Ex-Bush Spokesman: President Used 'Propaganda' To Push WarMay 27, 2008 22:06 The spokesman who defended President Bush's policies through Hurricane Katrina and the early years of the Iraq war is now blasting his former employers, saying the Bush administration became mired in propaganda and political spin and at times played loose with the truth.
In excerpts from a 341-page book to be released Monday, Scott McClellan writes on Iraq that Bush "and his advisers confused the propaganda campaign with the high level of candor and honesty so fundamentally needed to build and then sustain public support during a time of war."
"[I]n this regard, he was terribly ill-served by his top advisers, especially those involved directly in national security," McClellan wrote.
McClellan also sharply criticizes the administration on its handling of Hurricane Katrina and its aftermath.
"One of the worst disasters in our nation's history became one of the biggest disasters in Bush's presidency," he wrote. "Katrina and the botched federal response to it would largely come to define Bush's second term."
Bush spokeswoman Dana Perino said the White House would not comment Tuesday because they haven't seen the book.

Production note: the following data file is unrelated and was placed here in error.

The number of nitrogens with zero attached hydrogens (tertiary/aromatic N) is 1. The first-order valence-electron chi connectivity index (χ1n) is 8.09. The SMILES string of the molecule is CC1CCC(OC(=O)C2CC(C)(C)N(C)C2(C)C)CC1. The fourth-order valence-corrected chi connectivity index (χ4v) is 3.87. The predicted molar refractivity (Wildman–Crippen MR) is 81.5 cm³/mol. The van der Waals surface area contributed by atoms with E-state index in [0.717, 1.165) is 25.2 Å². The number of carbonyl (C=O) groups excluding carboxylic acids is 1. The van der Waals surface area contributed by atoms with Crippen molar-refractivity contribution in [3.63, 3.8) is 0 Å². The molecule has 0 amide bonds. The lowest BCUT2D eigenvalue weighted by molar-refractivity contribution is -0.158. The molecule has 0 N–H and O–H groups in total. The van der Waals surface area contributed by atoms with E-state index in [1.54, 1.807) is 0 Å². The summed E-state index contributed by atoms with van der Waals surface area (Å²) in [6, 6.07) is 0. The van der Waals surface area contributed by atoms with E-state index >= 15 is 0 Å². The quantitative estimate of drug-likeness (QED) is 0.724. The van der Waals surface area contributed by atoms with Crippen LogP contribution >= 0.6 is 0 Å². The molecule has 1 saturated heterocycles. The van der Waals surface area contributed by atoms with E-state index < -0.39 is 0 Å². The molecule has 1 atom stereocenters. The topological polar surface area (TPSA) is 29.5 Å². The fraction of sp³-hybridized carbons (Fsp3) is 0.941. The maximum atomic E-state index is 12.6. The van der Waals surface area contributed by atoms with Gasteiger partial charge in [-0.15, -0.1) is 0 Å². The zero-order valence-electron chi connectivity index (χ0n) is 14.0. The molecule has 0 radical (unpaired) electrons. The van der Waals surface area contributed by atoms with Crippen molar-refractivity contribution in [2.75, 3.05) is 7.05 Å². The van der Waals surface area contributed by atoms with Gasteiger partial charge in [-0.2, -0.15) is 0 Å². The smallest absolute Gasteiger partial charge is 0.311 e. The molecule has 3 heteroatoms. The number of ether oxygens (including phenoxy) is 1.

Frances Townsend, former Homeland Security adviser to Bush, said advisers to the president should speak up when they have policy concerns.
"Scott never did that on any of these issues as best I can remember or as best as I know from any of my White House colleagues," said Townsend, now a CNN contributor. "For him to do this now strikes me as self-serving, disingenuous and unprofessional."
Fox News contributor and former White House adviser Karl Rove said on that network Tuesday that the excerpts from the book he's read sound more like they were written by a "left-wing blogger" than his former colleague.
Clinton Win Leads To Obama BoostMay 15, 2008 09:04 Hillary Clinton's decisive win in West Virginia caused John Edwards to throw his support to Barack Obama, the Illinois senator's aides said.
Edwards was concerned that the Clinton storyline -- that Obama can't win white, working-class voters -- was becoming too damaging to Obama and the party, aides said.
Obama had been courting Edwards for four months. Since Edwards abandoned his presidential bid in January, he and Obama have talked regularly, Obama said.
As late as Monday, Edwards told CNN's Larry King that he wasn't prepared to make an endorsement.
"What I don't want to do is contribute to the divide," he said. "At least for this moment, I think the reasonable thing for me to do is let voters make their decision."
But Clinton's crushing win in West Virginia on Tuesday highlighted Obama's weakness with working-class white voters, a segment of the electorate that may prove pivotal in November.
Among white voters without a college degree, Clinton defeated Obama by 50 percentage points. Among white voters making less than $30,000 a year, Clinton's margin of victory was more than 60 percentage points.